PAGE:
Italian and European officials said on Monday they are ready to send equipment and economic aid to Libya to help it fight people smuggling, as the leader of Tripoli’s UN-backed government sought more resources.
Italy hosted a meeting of interior ministers from eight European Union countries, including Germany and France, to strengthen support for last month’s agreement to help Libya fight human trafficking.
The prime minister of the UN-backed government in Tripoli, Fayez al-Seraj, spoke to the group behind closed doors and “asked for more money and equipment,” said a source present but unauthorized to speak to the media.
“Now there must be very significant investments,” Italian Interior Minister Marco Minniti told reporters after the meeting. “There’s a total and absolute commitment to do this.”
“Migrant flows to Italy unfortunately continue to increase,” added EU Migration Commissioner Dimitris Avramopoulos. “If there’s one country under huge pressure, it’s Italy.”
Rescuers picked up about 3,300 migrants from rubber boats off the coast of Libya on Sunday. Boat arrivals to Italy have surged about 50 percent compared to the same period last year.
Of the 200 million euros the EU set aside last month to fight smuggling in the central Mediterranean, 90 million euros was earmarked for Libya, Avramopoulos said. Italy has set up a separate 200-million-euro fund to help African countries control their borders.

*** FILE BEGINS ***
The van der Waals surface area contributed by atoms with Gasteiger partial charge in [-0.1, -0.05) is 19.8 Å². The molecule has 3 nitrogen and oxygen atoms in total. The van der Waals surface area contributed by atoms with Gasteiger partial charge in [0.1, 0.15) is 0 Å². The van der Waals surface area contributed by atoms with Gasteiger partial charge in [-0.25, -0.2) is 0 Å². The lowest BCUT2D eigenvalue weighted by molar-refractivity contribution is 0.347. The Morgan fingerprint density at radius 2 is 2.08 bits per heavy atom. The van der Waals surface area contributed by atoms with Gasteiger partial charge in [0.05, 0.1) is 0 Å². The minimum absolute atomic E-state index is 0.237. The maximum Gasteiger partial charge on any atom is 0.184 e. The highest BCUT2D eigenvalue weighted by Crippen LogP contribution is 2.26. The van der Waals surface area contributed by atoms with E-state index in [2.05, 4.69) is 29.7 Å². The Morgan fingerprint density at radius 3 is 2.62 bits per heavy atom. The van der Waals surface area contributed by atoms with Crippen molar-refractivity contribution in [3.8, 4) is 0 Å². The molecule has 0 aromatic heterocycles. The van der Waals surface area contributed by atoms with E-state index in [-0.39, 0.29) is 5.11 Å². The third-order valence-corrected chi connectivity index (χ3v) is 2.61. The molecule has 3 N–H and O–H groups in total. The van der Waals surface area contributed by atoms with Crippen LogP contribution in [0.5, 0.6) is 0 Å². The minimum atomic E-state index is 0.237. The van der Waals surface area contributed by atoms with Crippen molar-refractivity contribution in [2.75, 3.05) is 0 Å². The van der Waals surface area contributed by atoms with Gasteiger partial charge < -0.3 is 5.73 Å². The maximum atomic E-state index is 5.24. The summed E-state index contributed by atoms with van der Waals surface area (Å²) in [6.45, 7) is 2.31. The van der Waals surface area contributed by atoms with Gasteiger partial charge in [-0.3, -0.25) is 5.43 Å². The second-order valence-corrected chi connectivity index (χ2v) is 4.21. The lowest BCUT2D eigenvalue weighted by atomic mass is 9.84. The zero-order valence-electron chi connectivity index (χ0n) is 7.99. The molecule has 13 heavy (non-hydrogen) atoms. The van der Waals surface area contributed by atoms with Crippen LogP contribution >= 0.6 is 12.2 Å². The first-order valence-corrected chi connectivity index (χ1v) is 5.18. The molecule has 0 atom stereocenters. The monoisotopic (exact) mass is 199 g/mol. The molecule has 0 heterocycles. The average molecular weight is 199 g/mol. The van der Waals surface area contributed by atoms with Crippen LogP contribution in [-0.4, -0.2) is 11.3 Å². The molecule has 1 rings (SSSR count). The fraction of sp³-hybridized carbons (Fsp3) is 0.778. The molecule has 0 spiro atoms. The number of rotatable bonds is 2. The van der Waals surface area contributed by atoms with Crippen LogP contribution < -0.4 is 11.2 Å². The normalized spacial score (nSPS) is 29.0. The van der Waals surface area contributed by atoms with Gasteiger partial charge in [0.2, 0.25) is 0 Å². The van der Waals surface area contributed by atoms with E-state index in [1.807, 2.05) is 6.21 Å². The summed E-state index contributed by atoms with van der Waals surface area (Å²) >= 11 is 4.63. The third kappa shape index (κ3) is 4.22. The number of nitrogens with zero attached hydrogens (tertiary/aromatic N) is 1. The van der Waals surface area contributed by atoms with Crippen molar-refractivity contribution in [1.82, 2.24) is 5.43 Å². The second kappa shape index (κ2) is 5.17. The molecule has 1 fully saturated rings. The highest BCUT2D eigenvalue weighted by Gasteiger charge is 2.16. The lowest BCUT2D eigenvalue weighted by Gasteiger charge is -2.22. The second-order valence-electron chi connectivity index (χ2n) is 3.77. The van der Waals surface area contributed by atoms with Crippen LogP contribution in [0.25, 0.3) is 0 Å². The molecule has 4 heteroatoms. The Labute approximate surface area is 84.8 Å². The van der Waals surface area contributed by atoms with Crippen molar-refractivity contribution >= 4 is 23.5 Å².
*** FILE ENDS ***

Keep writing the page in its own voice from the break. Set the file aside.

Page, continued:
Seraj is seeking a total of 800 million euros and has compiled a long list of needed equipment, including four helicopters and a total of 20 boats, Italy’s Corriere della Sera newspaper reported on Monday.
Smugglers are thriving in the power vacuum left after the overthrow of former Libyan strong-man Muammar Gaddafi in 2011. Two governments are now vying for control – in Tobruk to the east and Tripoli to the west – and the country is mired in factional fighting.
The first of 10 patrol boats promised to Libya’s coast guard will be sent by mid-May, Minniti said. Neither he nor Avramopoulos said when other aid may be allocated.
Migrants stopped by the Libyan coast guard will be brought to camps managed by the Tripoli government, but which will be assisted by UN humanitarian agencies and the EU, Minniti said.
“There will be camps that are created together with the humanitarian organizations in full respect of peoples’ rights,” Minniti said, adding that migrants will be able to seek asylum in Europe from the Libyan camps.